Second Stimulus Check: Why July 20 and August 7 Matter When Tracking the Next Payment

Almost 160 million stimulus checks approved under the CARES Act have already been distributed to Americans across the country, but with coronavirus cases surging and the economy still in the early stages of recovery, many need a second round of payments. Although details regarding what the next stimulus payment could look like, including details of a possible second round of economic impact payments, there are two dates that are known to be key factors in passing further legislation: Monday, July 20 and Friday, Aug. 7.

These two dates represent key moments in the congressional schedule, signaling a timeframe for which another relief package, likely the last, could be passed. As CNET reports, Congress is currently on a previously scheduled recess. That recess began following the July 4 holiday and ended July 13. This means there are now no negotiations taking place on Capitol Hill regarding a stimulus package. Such talks are expected to begin when Congress reconvenes on July 20.

During this two-week-long break, members of the Senate are believed to be collecting and looking over the necessary information to determine the details of the next relief package. This information includes things such as the current standing of the economy, namely the June jobs report, as well as the current number of coronavirus cases, which have caused some cities to walk back their phased reopenings.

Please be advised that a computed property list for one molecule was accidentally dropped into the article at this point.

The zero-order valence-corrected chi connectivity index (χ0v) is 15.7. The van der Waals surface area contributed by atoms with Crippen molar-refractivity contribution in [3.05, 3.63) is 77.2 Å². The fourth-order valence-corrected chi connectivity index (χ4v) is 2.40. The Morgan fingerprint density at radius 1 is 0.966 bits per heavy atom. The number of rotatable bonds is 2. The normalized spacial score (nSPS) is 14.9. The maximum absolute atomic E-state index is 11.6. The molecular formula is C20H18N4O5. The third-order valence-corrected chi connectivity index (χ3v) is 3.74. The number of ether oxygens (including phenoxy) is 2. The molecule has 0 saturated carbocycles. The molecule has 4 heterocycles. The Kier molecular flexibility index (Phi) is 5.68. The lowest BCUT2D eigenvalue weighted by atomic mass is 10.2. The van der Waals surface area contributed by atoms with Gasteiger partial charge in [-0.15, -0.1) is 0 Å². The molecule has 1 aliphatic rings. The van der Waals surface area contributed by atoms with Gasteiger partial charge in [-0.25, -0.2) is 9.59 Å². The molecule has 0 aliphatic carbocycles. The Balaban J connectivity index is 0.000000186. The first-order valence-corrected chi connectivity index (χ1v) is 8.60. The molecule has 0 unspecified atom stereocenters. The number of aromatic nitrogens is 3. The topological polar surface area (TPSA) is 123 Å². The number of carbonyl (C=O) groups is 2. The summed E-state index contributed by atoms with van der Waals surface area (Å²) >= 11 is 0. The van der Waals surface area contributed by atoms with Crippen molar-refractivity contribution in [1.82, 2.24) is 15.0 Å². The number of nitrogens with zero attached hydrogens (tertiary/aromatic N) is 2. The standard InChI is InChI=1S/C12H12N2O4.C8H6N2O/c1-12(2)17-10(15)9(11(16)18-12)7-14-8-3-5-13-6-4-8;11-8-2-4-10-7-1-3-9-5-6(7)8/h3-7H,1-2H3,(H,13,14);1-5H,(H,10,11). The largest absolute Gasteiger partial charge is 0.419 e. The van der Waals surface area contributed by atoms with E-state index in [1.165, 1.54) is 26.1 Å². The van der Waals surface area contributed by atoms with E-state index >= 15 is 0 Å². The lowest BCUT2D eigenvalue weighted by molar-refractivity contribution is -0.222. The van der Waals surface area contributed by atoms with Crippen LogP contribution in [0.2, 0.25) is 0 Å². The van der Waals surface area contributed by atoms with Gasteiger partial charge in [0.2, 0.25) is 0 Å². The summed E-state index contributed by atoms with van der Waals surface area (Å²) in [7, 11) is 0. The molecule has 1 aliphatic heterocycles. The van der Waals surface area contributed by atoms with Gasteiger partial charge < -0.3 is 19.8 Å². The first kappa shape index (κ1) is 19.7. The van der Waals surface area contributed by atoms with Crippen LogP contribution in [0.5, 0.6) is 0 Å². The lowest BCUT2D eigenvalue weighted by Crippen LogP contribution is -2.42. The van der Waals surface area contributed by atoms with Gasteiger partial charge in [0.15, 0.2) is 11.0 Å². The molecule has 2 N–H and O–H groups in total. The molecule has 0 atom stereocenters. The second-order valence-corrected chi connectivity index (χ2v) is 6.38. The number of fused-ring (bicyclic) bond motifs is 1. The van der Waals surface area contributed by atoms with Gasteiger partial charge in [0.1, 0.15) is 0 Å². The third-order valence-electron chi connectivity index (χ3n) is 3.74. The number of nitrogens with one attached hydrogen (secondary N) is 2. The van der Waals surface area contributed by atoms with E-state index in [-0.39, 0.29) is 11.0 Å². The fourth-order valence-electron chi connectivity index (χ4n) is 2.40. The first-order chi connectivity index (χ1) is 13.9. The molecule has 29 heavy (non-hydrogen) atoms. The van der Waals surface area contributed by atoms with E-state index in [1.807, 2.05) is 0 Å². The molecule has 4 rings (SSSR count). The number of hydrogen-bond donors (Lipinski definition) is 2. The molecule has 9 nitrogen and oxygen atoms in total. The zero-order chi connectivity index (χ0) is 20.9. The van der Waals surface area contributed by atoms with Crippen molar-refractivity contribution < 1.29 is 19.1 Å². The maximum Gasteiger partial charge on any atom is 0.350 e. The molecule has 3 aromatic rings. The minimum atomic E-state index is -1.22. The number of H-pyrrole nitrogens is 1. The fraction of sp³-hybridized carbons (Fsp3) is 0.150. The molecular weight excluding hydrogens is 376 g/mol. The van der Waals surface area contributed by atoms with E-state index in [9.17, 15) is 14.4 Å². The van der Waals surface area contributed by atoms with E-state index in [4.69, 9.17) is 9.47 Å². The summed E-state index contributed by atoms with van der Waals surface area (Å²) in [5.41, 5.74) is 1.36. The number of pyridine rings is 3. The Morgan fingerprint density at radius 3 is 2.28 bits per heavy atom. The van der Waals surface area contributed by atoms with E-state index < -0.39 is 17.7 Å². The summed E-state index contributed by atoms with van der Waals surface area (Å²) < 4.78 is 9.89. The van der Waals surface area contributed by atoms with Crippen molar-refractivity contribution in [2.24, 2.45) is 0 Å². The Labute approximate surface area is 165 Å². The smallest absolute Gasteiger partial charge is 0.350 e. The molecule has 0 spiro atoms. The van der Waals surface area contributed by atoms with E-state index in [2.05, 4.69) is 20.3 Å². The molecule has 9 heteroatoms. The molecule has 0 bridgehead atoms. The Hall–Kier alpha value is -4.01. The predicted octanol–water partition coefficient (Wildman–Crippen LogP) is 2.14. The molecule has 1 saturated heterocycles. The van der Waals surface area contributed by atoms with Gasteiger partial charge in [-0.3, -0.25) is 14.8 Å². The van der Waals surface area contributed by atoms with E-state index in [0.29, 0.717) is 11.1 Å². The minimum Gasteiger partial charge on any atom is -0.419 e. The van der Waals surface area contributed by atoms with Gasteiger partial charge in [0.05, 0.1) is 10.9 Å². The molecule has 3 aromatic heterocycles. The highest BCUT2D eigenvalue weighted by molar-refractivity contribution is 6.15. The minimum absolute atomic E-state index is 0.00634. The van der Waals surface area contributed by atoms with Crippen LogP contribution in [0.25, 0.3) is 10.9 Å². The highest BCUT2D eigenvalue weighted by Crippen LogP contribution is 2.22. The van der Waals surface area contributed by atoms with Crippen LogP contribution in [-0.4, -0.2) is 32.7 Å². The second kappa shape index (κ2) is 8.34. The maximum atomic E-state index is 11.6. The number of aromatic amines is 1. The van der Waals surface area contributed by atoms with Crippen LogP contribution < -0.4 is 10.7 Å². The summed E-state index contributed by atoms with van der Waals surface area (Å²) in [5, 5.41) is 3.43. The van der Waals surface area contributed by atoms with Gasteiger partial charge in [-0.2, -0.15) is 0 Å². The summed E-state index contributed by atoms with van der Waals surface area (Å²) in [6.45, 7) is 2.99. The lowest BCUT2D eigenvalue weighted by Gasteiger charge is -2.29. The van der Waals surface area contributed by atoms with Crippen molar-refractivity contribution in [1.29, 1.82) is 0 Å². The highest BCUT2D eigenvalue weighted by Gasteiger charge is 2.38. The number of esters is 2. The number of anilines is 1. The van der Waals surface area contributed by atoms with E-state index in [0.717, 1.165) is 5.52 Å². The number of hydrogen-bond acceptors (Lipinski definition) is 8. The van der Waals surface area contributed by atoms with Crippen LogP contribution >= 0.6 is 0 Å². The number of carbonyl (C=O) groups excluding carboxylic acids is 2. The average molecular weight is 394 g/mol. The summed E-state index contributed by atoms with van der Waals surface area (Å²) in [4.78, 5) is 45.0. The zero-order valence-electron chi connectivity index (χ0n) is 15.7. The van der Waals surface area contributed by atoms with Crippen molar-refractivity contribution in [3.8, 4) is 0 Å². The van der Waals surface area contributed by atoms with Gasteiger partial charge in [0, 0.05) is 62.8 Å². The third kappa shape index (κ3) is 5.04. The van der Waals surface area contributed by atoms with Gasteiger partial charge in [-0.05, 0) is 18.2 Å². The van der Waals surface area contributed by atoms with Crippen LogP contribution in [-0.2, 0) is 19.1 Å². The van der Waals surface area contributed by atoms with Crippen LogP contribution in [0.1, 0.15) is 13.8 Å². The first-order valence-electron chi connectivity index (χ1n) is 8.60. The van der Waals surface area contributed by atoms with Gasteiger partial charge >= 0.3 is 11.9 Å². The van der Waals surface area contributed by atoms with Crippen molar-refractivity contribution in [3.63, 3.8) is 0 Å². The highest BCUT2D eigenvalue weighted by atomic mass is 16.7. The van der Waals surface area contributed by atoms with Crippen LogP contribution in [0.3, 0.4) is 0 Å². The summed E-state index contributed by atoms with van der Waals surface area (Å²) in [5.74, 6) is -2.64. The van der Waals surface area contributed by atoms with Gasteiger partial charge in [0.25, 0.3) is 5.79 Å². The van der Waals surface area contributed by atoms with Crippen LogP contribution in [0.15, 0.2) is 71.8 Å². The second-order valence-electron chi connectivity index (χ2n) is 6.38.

Upon their return on July 20, Americans can likely expect "a flurry of activity, additional proposals, and many headlines on negotiating stances." Senate Majority Leader Mitch McConnell has said his office has been working on a proposal for several weeks with Treasury Secretary Stephen Mnuchin, something that he will discuss with both Republican and Democratic members of the Senate later this month.

After returning to Capitol Hill, Congress will have 15 days before entering another recess that will last from Aug. 10 until Sept. 7. This means that they will likely make a push to pass any legislation by Aug. 7, their last scheduled workday. McConnell has said that the Senate will not work through the planned recess, meaning that if a stimulus package is not passed on or by Aug. 7, a new bill would not be passed until or after Sept. 8.


Although an exact timeline is unclear, it is possible that a stimulus package passed in late July or early August could result in stimulus payments being distributed as early as August. After the CARES Act was passed on March 27, the first stimulus checks under the bill began being distributed on April 15, meaning that there was a 17-day period from when it was approved and when payments were first sent. Should another relief package follow this timeline, further stimulus checks would be sent before Sept. 1.